Whatever you sacrifice for Lent, if you observe it, I would recommend (admittedly as an outsider) just this: do it prayerfully and with a heart devoted toward loving God, and not for reasons of tradition, pressure, or legalism.  Whether it’s about giving up chocolate, meat, or anime, or about focusing on spiritual growth, our actions are insignificant if they don’t come from deep within, because that’s what God is looking at and what he desires (1 Sam 16:7).  Giving up Shirobako is all nice and good, but he’d rather you give up something more important – he’d rather have your heart.

10 thoughts on “Five Reasons to Give up Anime for Lent

  1. But then I just have to marathon it all after Lent is finished. I don’t see the advantage unless it lets some shows get finished. But then it’s kind of to my benefit to not watch them so. . . #conflicted. 🙂

    As a rule I prefer to take something up for Lent rather than give something up. Praying, maybe, or talking to people IRL. Something I don’t do enough of…

    1. Haha, yes, becoming gluttonous following Lent, whether it’s on anime or something else, makes one think about the purpose of it all. That certainly occurs to me when I eat after a fast.

      And my practice is along the same lines as your – I made no particular commitment, but I am hoping during this Lenten season to spend more and better time in prayer.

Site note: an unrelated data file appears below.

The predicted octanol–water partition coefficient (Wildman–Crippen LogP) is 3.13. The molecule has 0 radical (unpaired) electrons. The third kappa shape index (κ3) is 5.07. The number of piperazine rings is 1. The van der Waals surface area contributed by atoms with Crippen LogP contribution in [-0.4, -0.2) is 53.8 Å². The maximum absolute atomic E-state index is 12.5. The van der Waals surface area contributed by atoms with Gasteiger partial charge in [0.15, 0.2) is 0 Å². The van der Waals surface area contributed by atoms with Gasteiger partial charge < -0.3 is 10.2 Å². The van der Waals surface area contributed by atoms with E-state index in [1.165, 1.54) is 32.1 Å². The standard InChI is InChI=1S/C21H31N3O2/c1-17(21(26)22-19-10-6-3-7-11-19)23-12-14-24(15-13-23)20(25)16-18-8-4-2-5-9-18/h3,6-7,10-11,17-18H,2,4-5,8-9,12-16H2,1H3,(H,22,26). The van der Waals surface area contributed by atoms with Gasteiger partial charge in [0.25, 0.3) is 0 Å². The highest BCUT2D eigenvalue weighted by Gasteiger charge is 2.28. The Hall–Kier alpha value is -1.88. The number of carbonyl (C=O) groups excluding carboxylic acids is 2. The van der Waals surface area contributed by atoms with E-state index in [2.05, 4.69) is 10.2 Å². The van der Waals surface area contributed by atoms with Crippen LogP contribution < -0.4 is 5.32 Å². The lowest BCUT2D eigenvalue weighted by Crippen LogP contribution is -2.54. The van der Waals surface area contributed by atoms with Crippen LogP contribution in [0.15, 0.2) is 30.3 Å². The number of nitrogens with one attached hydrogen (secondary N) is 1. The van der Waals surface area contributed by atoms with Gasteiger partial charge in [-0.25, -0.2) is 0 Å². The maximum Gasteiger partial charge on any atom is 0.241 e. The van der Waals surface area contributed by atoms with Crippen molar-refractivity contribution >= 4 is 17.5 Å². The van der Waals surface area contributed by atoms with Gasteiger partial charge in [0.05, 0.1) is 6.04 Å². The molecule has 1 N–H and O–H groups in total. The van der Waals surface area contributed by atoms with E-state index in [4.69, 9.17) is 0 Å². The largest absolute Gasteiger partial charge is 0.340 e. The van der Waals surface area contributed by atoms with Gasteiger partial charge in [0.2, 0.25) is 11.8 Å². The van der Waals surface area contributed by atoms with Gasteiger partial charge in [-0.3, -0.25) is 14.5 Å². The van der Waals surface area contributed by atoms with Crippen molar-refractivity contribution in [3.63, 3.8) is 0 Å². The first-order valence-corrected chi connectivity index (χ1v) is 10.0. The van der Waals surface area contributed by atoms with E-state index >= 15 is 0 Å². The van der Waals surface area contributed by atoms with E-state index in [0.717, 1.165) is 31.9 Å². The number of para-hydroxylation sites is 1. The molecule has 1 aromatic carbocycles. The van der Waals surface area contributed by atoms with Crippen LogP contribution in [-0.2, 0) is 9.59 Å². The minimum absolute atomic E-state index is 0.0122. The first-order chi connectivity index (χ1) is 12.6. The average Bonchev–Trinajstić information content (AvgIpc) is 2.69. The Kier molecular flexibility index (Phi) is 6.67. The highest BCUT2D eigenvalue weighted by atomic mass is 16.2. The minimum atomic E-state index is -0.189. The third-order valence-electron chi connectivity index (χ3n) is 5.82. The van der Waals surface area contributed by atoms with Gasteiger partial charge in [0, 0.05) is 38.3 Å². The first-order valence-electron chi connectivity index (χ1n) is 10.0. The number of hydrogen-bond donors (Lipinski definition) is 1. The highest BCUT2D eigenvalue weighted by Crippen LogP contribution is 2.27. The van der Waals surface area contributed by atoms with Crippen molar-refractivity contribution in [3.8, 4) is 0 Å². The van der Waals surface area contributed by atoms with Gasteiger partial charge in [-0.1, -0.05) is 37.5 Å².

1. It is. We certainly need to think to what end we deny ourselves, however. Is it in response to Christ? Is it to suffer for his sake (and for the sake of others)? Or is it out of our own power for our own will? Unfortunately, when done without wisdom and right heart, it’s often for that last reason.

      1. In Catholic practice self-denial serves a twofold purpose: (1) penance for sins and (2) disciplining of mind and body. If you can make yourself give up things that are not sinful, but hard to give up, you may find yourself in better shape to resist things that are sinful.

  2. I gave up anime the first year I seriously practiced Lent and it was definitely a positive experience. I didn’t do anything for Lent again until two years ago and now basically I take away what I took away the previous year in addition to taking away something new, and then I also add some type of scripture reading.

    So this year, for example, I’m only active on WordPress because it’s a little different from my other social media stuff.

  3. Those are some excellent reasons for giving up anime for Lent; though, usually, I’d opine that it’s better to give up a sensual pleasure than an intellectual pleasure. Though, I suppose many anime please the senses more than the mind–like much of what’s on television.

    However, I would say that tradition is an excellent reason to give up something for Lent. I understand what you mean: sacrifices must be made with love to have value. But, people are often greatly moved by tradition, and tradition unites one to one’s fellow believers. If nothing else, following tradition makes one’s religious practice less isolated.

Leave a Reply